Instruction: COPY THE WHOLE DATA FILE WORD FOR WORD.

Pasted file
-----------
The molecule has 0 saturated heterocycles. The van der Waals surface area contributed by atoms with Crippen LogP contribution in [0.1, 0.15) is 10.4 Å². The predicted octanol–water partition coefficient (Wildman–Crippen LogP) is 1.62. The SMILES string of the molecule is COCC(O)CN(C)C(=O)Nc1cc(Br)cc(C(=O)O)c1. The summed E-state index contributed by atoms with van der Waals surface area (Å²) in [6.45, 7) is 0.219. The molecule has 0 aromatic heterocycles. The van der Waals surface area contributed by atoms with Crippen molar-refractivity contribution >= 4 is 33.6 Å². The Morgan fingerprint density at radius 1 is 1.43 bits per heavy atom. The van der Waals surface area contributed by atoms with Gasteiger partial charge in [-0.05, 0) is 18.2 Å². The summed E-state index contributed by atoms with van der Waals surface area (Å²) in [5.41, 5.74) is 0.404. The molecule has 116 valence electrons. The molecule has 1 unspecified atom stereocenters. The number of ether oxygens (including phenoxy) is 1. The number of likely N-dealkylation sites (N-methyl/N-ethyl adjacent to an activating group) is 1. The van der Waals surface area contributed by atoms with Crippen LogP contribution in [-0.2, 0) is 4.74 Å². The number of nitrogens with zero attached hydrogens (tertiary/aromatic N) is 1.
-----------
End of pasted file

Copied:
The molecule has 0 saturated heterocycles. The van der Waals surface area contributed by atoms with Crippen LogP contribution in [0.1, 0.15) is 10.4 Å². The predicted octanol–water partition coefficient (Wildman–Crippen LogP) is 1.62. The SMILES string of the molecule is COCC(O)CN(C)C(=O)Nc1cc(Br)cc(C(=O)O)c1. The summed E-state index contributed by atoms with van der Waals surface area (Å²) in [6.45, 7) is 0.219. The molecule has 0 aromatic heterocycles. The van der Waals surface area contributed by atoms with Crippen molar-refractivity contribution >= 4 is 33.6 Å². The Morgan fingerprint density at radius 1 is 1.43 bits per heavy atom. The van der Waals surface area contributed by atoms with Gasteiger partial charge in [-0.05, 0) is 18.2 Å². The summed E-state index contributed by atoms with van der Waals surface area (Å²) in [5.41, 5.74) is 0.404. The molecule has 116 valence electrons. The molecule has 1 unspecified atom stereocenters. The number of ether oxygens (including phenoxy) is 1. The number of likely N-dealkylation sites (N-methyl/N-ethyl adjacent to an activating group) is 1. The van der Waals surface area contributed by atoms with Crippen LogP contribution in [-0.2, 0) is 4.74 Å². The number of nitrogens with zero attached hydrogens (tertiary/aromatic N) is 1.